Like the rest of our NHS, London’s model for GP services hit seventy this year. Seventy is a good time for anyone to reflect on the past and think about the future. The need for taking stock has taken on extra importance this week, with the recent publication of the latest patient satisfaction survey. Over 125,000 Londoners have engaged with it and told us what they think of the care they receive from their GP.
It is clear from the survey, that Londoners, like the rest the country, rate their GP service highly. They know what the GP is there for, they are generally aware of how to get an appointment, and they trust their GP to listen. Indeed, as the nature of our patients and their illnesses change, GPs are becoming more central to healthcare.
As a practicing GP myself I am constantly reminded of how the role has changed since I qualified. We now see many more patients, who tend to be older and have more complex conditions. One in five people surveyed had a problem getting about, had suffered multiple falls, or felt socially isolated. Two in five Londoners who go to see their GP had a long-term health condition like high blood pressure, diabetes, or arthritis.
On the other hand, with more people moving, or using new services like GP at Hand, there are many patients I will see once and then not again. It is against this backdrop that the NHS, and the Mayor of London, as Chair of the London Health Board, need to make sure GP practice is fit for the next seventy years. Over a quarter of London’s GPs are due to retire soon, more than any other part of the country. The NHS has grown up around their careers and as they move on, so will the system.
This is an opportunity to correct and smooth-out the inequalities in our GP service across the capital. Although GPs are ever more aware of mental health conditions, there are areas of the city, particularly in South London, where one in ten patients feels their mental health needs are not understood. There is also disparity amongst in the boroughs in that twice as many people in Barking and Dagenham, Newham and Redbridge say they had a poor experience with their GP than in Sutton.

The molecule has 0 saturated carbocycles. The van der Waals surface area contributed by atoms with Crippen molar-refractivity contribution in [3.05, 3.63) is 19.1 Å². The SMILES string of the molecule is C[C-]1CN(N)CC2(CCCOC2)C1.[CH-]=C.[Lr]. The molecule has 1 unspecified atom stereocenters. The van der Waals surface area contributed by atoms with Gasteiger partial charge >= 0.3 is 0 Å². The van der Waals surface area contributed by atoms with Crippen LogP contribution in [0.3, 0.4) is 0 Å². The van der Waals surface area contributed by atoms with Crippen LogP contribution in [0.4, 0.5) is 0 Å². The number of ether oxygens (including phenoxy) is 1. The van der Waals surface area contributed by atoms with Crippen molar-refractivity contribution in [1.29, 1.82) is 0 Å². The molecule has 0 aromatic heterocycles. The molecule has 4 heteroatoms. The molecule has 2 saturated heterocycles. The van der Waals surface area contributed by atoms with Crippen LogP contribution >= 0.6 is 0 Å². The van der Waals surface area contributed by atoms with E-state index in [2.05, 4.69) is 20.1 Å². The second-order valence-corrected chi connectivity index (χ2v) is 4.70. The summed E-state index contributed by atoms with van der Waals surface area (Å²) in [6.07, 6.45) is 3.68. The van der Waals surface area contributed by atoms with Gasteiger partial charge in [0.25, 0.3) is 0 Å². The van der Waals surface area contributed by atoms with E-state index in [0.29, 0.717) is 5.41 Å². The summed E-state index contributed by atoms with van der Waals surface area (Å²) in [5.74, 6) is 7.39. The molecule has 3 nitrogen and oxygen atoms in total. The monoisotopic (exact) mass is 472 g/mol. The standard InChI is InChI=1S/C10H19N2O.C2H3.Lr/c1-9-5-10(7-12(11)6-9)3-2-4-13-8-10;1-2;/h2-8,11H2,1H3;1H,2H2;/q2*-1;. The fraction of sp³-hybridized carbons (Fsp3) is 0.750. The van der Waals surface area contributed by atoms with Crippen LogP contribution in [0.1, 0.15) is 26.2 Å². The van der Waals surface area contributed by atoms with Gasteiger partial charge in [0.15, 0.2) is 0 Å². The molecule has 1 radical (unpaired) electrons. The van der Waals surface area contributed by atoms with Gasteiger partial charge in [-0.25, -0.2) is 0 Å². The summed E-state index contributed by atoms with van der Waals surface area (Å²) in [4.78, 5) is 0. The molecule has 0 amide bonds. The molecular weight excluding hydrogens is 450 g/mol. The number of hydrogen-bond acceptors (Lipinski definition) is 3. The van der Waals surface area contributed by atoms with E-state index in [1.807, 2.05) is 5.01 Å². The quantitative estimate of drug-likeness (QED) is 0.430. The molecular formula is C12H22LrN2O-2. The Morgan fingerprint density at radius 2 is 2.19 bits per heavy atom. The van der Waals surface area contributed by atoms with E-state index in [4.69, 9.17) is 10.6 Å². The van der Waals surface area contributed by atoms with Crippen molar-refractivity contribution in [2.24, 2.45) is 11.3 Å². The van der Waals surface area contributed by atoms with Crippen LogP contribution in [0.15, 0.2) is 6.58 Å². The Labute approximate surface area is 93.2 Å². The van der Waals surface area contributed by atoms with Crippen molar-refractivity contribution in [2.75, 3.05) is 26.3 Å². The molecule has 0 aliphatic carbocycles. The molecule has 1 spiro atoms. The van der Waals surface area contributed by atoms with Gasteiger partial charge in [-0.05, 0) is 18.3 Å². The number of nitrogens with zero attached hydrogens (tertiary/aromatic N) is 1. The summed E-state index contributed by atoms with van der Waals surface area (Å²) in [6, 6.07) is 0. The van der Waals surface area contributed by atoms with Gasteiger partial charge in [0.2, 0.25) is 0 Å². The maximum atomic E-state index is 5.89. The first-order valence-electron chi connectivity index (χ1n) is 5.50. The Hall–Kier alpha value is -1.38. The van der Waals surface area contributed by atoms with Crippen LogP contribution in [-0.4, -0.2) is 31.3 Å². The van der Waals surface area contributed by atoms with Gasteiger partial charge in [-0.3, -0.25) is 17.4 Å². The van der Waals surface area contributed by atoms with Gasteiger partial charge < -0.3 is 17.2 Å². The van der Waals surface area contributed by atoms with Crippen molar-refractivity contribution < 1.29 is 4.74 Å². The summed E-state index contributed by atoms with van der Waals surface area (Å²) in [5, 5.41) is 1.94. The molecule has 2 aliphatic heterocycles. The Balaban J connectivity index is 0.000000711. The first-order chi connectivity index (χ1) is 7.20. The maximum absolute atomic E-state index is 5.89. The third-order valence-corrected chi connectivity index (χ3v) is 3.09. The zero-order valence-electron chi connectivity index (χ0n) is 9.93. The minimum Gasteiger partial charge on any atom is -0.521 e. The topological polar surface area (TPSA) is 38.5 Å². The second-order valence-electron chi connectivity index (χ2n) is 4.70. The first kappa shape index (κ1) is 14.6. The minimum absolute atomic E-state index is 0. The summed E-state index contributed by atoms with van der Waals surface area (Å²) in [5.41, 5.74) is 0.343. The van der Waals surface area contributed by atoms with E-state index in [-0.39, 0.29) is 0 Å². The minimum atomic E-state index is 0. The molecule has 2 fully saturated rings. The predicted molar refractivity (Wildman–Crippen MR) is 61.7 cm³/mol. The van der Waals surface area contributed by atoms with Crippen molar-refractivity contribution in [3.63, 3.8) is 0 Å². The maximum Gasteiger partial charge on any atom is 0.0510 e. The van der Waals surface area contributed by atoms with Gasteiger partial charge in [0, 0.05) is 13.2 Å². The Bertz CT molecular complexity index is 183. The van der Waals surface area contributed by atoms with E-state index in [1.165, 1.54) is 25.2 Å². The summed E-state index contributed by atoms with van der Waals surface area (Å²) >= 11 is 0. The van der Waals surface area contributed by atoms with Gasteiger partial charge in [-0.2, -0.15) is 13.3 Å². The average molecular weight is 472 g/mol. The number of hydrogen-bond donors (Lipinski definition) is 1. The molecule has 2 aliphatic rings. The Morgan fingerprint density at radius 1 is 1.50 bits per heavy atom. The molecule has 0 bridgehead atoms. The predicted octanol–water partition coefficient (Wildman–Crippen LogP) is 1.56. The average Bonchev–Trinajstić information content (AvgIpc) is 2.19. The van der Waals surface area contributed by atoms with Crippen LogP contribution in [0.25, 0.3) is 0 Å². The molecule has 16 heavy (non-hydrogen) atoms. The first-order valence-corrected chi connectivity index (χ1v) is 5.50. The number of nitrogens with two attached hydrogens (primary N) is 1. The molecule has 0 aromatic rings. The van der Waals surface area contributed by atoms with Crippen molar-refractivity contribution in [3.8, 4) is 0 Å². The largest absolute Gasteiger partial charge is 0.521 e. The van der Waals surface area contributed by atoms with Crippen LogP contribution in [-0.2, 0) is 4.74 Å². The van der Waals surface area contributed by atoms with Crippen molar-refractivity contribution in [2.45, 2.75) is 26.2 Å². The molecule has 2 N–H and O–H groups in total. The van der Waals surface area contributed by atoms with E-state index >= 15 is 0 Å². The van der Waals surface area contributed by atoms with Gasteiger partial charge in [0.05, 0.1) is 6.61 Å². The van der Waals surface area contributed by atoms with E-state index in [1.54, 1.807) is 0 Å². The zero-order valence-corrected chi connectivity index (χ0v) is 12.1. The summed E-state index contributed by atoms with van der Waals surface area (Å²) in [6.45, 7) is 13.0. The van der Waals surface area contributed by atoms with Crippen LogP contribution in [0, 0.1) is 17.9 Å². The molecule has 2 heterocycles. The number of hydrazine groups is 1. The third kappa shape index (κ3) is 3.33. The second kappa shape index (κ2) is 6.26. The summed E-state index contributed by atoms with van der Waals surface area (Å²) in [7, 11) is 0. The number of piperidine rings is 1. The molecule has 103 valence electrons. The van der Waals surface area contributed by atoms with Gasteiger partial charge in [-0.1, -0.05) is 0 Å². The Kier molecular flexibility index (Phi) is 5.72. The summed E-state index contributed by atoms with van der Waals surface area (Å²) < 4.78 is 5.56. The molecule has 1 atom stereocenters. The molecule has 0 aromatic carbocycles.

In addition, patients’ expectations of what their GP can do for them can also tend to diverge.
We must recognise that though people like knowing they can visit their GP, the doctor cannot make increasingly common chronic conditions go away. In almost half of boroughs, at least one in five people do not feel they get the support they need to manage their conditions. GPs need to be linked into well-funded health, community and social services to best serve patients.
Otherwise, the numbers of people attending their GPs will keep going up, putting more pressure on doctors who are already under significant strain. Worse still, these people will leave perhaps feeling better for having seen someone, but no closer to getting the support they need to live as well as possible.
London comes out slightly worse in this survey than the national average, so there is clearly room to improve. In the London Assembly’s Health Committee, we have been scrutinising the Mayor’s Health Inequalities Strategy and look forward to it reducing London’s health gap. However, with changes already happening in the capital’s health sector, now is the time for the Mayor to lead health partners in a discussion about how we build a GP service that fights inequalities, attracts new doctors, and makes London the healthiest city in the world.